Sources: Hoar, “Mackenzie-Papineau Battalion”, Petrou
Journalism and Media
Journalistic publications played a huge role in reporting on and representing the events of the Spanish Civil War both in Spain and in North America, as well as representing the various ideologies to viewers in Spain and abroad. It was the first war to be broadcast over short-wave radio; there was innovative coverage by photojournalists such as Gerda Taro and Robert Capa; there were documentaries produced in Spain that toured the world (Heart of Spain, The Spanish Earth); and due to the war’s polarizing politics, both sides and their supporters produced and circulated a large amount of propaganda. Ted Allan worked for the radio Station EAQ Madrid, broadcasting from Madrid to North America twice a day, and he wrote articles for the Canadian communist newspaper the Daily Clarion.
Ted Allan (1916 - 1995) was born Alan Herman into a Jewish family in Montreal, Quebec. As a young man Allan left school to earn money to help supplement the family income. He worked as a correspondent for the Toronto Daily Worker and as a Montreal-based journalist for the Communist Party of Canada’s publication The Clarion. A dedicated communist, he adopted the name ‘Ted Allan’ in order to infiltrate a fascist organization and write about it. He kept the pseudonym for the remainder of his life. Allan met Dr. Norman Bethune in 1936 and in the following year he joined the Mackenzie-Papineau Battalion to fight in the war against fascism in Spain. Allan’s experiences in Spain–of fighting, of meeting Gerda Taro and Robert Capa, of working with Bethune–form the basis of his first novel This Time a Better Earth (1939). Allan went on to write television and radio scripts which broadcast in both Canada and the United Kingdom. He wrote several plays and screenplays including the Academy Award nominated Lies My Father Told Me (1975) and a screenplay about Bethune entitled Bethune: The Making of a Hero (1990). Allan died in Toronto at the age of 79.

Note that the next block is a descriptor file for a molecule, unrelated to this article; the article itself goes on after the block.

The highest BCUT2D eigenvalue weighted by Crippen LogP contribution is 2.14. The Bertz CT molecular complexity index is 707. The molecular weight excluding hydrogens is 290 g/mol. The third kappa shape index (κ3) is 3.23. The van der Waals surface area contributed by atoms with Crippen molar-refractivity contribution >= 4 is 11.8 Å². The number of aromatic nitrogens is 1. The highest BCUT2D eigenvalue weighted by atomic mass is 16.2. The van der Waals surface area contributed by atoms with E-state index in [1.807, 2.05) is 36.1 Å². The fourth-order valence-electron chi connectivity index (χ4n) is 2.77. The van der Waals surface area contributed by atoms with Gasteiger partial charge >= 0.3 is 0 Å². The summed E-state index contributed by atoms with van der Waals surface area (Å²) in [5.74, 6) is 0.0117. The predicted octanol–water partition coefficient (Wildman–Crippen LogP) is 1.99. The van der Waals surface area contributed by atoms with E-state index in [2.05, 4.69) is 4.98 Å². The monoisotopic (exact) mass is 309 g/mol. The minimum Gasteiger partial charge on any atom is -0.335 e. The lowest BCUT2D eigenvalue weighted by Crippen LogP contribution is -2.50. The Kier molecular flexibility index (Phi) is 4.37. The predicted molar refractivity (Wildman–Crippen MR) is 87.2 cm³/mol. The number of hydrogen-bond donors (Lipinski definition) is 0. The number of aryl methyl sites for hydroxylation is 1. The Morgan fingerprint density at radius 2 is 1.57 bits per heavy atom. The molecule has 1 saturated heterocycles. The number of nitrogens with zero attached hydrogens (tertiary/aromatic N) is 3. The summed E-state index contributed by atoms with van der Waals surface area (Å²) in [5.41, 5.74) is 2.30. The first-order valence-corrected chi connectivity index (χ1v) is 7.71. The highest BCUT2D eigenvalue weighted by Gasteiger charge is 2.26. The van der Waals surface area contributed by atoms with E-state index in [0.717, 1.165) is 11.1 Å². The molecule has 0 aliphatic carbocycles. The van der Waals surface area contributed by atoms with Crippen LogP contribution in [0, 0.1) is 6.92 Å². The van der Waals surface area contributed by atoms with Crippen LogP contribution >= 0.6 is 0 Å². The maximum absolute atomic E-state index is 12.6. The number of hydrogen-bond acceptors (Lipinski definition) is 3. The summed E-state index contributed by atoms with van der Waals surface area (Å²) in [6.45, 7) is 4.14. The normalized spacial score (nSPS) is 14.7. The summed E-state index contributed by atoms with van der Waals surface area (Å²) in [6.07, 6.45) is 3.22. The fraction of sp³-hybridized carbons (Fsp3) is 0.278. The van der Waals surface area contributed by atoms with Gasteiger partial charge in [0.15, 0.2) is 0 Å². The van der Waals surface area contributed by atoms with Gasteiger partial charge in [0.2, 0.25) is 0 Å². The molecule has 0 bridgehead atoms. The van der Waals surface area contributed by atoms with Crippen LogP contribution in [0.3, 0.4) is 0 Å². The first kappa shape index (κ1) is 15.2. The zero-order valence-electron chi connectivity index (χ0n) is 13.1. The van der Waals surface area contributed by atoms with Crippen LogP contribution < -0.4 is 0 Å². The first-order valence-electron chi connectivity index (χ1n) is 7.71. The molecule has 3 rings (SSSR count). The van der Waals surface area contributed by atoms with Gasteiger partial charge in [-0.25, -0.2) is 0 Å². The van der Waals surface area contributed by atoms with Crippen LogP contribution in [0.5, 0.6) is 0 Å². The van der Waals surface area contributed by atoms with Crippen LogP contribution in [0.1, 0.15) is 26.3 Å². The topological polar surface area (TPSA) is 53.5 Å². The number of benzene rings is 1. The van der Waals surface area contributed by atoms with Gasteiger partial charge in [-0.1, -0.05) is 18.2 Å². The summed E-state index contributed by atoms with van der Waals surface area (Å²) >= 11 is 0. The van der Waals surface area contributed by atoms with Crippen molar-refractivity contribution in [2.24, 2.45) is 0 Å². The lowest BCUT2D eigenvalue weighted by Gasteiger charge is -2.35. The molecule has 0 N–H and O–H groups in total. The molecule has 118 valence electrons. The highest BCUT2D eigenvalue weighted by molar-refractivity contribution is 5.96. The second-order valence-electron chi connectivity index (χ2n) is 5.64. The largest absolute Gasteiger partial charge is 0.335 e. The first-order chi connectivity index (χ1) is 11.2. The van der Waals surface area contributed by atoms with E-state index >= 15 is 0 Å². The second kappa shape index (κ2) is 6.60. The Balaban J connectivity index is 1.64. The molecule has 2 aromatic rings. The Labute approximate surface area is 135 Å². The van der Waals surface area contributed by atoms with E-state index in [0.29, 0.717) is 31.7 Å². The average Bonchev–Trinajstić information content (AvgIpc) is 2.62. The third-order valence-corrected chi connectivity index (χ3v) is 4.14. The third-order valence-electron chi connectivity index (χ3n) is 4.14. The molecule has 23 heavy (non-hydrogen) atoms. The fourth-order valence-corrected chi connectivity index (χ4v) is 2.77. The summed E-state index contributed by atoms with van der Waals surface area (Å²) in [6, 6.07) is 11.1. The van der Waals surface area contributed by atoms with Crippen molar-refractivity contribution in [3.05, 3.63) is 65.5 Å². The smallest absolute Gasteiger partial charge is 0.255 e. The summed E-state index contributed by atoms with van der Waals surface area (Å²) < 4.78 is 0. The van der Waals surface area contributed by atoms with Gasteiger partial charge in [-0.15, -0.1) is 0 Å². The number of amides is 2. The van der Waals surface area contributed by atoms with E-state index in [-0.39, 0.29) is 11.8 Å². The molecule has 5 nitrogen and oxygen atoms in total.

Sources: “Ted Allan”, Vautour.
Gerda Taro (1910 - 1937), born Gerta Pohorylle, was a Jewish photographer raised in Stuttgart, Germany. She was imprisoned in her late teens for anti-Nazi activities, and upon her release she fled Germany for the relative safety of Paris. She spent the rest of her short life in exile, and never saw her family again. They were murdered by the Nazis during the occupation of Serbia. In Paris, she met Hungarian photographer André Friedmann and he taught her photography. Though he trained her well, work was scarce and they lived in relative poverty. Eventually, the two invented the persona of Robert Capa, a name that immediately attracted professional attention. Their new names–Robert Capa and Gerda Taro–also recalled contemporary Hollywood stars Frank Capra and Greta Garbo. Taro and Capa both published under the credit “Capa,” then “Capa and Taro,” and eventually Taro begun publishing under her own assumed name. Taro travelled to Spain early in the war to work as a photographer. Her work was widely published. She often photographed refugees and orphans, the civilians caught in the conflict, and she did a memorable series of a crowd waiting outside the morgue to see the bodies of their loved ones after a bombardment. Taro died in July 1937, of injuries sustained in a car crash with a tank during the Republican retreat from Brunete.
For some time, Capa’s fame overtook Taro’s memory. Recently, there has been more study of her career, spurred in part by the 2007 recovery of a suitcase in Mexico that contained hundreds of her lost negatives, and which was the subject of the 2012 Mexican/American documentary, The Mexican Suitcase.
Sources: Rogoyska, Schaber.
This Time a Better Earth was first published in 1939, in London by William Heinemann and in New York by William Morrow. A Canadian edition may have been published by McClelland & Stewart, but this remains unconfirmed (Vautour xxvi). A new scholarly edition of the text, edited by Bart Vautour, was published by the University of Ottawa Press in 2015. Allan wrote several other pieces of journalism and fiction about the Spanish Civil War, including “Lisa: A Story” and “A Gun is Watered,” which take up the characters of Lisa and Milton, respectively.